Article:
What exactly is a Context in Java?


I Googled this and read the Java documentation, but I'm a bit confused. Can somebody please explain what a Context is in plain English?

10/12/2010 7:17:49 PM

Accepted Answer

In programming terms, it's the larger surrounding part which can have any influence on the behaviour of the current unit of work. E.g. the running environment used, the environment variables, instance variables, local variables, state of other classes, state of the current environment, etcetera.

In some API's you see this name back in an interface/class, e.g. Servlet's ServletContext, JSF's FacesContext, Spring's ApplicationContext, Android's Context, JNDI's InitialContext, etc. They all often follow the Facade Pattern which abstracts the environmental details the enduser doesn't need to know about away in a single interface/class.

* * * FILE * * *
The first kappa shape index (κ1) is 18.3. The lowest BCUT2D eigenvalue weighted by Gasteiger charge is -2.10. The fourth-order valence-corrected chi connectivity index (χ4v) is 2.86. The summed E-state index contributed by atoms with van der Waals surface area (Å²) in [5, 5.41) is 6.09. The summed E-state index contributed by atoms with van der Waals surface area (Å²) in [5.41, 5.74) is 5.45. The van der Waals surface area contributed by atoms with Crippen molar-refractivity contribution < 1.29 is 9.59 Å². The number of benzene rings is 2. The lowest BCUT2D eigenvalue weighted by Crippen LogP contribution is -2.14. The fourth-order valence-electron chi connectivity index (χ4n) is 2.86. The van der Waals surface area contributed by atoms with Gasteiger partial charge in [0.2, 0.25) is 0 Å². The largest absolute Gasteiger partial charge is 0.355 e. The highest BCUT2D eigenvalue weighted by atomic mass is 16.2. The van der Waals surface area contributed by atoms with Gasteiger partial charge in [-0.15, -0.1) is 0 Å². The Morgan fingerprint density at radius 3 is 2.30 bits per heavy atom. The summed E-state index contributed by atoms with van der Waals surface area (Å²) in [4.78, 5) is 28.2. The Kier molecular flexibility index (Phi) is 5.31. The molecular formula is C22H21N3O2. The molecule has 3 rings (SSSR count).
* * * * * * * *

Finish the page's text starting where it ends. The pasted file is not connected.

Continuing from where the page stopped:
10/12/2010 7:06:16 PM

A Context represents your environment. It represents the state surrounding where you are in your system.

For example, in web programming in Java, you have a Request, and a Response. These are passed to the service method of a Servlet.

A property of the Servlet is the ServletConfig, and within that is a ServletContext.

The ServletContext is used to tell the servlet about the Container that the Servlet is within.

So, the ServletContext represents the servlets environment within its container.

Similarly, in Java EE, you have EBJContexts that elements (like session beans) can access to work with their containers.

Those are two examples of contexts used in Java today.

Edit --

You mention Android.

Look here: http://developer.android.com/reference/android/content/Context.html

You can see how this Context gives you all sorts of information about where the Android app is deployed and what's available to it.

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